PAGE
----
MDeC chief hints that appointment may happen in 2016
Part of Big Data Analytics Framework, expected to be ready end-2015
MALAYSIA may appoint a chief data scientist some time in the next couple of years as part of its efforts to develop local capabilities in data analytics.
According to the Multimedia Development Corporation (MDeC) chief executive officer Badlisham Ghazali (pic), the Malaysian Government is looking seriously into the matter and the appointment will be part of the Big Data Analytics Framework it is currently developing.
“Personally, I see the need for Malaysia to have a chief data scientist eventually, because of what the country is attempting to achieve with Vision 2020,” Badlisham told Digital News Asia (DNA) on the sidelines of a Big Data Week Kuala Lumpur 2014 conference on May 6.
Big Data Week is a global platform of interconnected community events focusing on the social, political, technological impacts of data. This year, Kuala Lumpur is the only city in South-East Asia to showcase Big Data Week with MDeC as the main organiser.
“I think realistically, knowing the government cycle, we are moving into the 11th Malaysian Plan (in 2016), I think ... you may see it (the appointment) in 2016,” Badlisham said.
He also said that MDeC,, Malaysia’s national ICT custodian, has been having roundtable discussions with the private sector and relevant government agencies on the development of the Big Data Analytics Framework. The goal is to have the framework ready by the end of 2015.
“I think the people around the table certainly know the value of big data, and what needs to be done to the data, as well as its governance within the Government.
“We are also trying to provide better clarity for them so that we can put it into the framework we are building. The framework is not just for the Government, it is also to set forth items that the Government wants to encourage the private sector to do as well,” he said.
The appointment of a chief data scientist, or chief data officer, at a national level, is not unheard of in the region.
Early this year, Singapore’s ICT regulator Infocomm Development Authority (IDA) announced the appointment of Prabir Sen as the country’s first chief data scientist.
Prior to joining the IDA, Prabir was chief management scientist at Accenture in Singapore. He had also spent 16 years in the United States driving various initiatives on data sciences and data-driven business strategies.
Though some may be concerned with Malaysia being too far behind in terms of the big data race in the region, the reality is that many countries and large enterprises have yet to embrace the trend in a big way.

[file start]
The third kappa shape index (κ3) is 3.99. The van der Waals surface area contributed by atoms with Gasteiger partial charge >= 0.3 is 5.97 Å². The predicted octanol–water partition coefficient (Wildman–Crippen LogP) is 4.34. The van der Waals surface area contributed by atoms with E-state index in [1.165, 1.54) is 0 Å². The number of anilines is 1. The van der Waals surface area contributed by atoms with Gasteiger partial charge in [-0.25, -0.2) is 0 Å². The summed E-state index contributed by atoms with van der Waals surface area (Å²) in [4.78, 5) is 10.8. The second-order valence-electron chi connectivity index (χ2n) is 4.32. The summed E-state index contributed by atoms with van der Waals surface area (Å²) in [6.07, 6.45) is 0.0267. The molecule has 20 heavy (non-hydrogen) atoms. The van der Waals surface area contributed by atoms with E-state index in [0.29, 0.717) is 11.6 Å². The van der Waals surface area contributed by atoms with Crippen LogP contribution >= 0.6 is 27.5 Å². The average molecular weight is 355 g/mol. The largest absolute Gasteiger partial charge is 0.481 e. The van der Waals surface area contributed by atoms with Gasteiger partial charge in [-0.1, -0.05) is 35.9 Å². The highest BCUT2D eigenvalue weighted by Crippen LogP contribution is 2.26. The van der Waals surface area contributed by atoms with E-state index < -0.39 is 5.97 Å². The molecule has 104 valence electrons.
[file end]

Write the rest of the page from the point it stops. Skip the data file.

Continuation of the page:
According to research by Gartner, 25% of large global organisations will have appointed chief data officers by 2015.
“Currently, only about 2% of enterprises have this role,” said Subrato Basu, vice president the Asia Pacific Research Board at Gartner, during his presentation at the MDeC Big Data Week 2014 conference.
Subrato said that chief information officers (CIOs) may not be suitable to take on the role of a chief data officer as “most CIOs don’t manage information."
Raju Chellam, head of Big Data and Cloud for Dell South Asia, concurred. He said that “a CIO implements the strategic vision for how technologies will transform the business, and a roadmap for implementing the transformation.”
One thing is for sure, the big data trend is here to stay and the momentum is expected to grow.
“In fact, Gartner predicts that a total of 4.4 million IT jobs will be created globally to support big data by 2015 … Gartner also reports that global big data investments in 2013 continue to rise, with 64% of organisations investing or planning to invest in big data technology compared with 58% from 2012,” said Badlisham.
“Looking at these trends and statistics, MDeC believes that the country is ready to embrace the vast opportunities that big data analytics has to offer as we sow the seeds to grow Malaysia into a developed nation driven by the digital economy by 2020,” he added.
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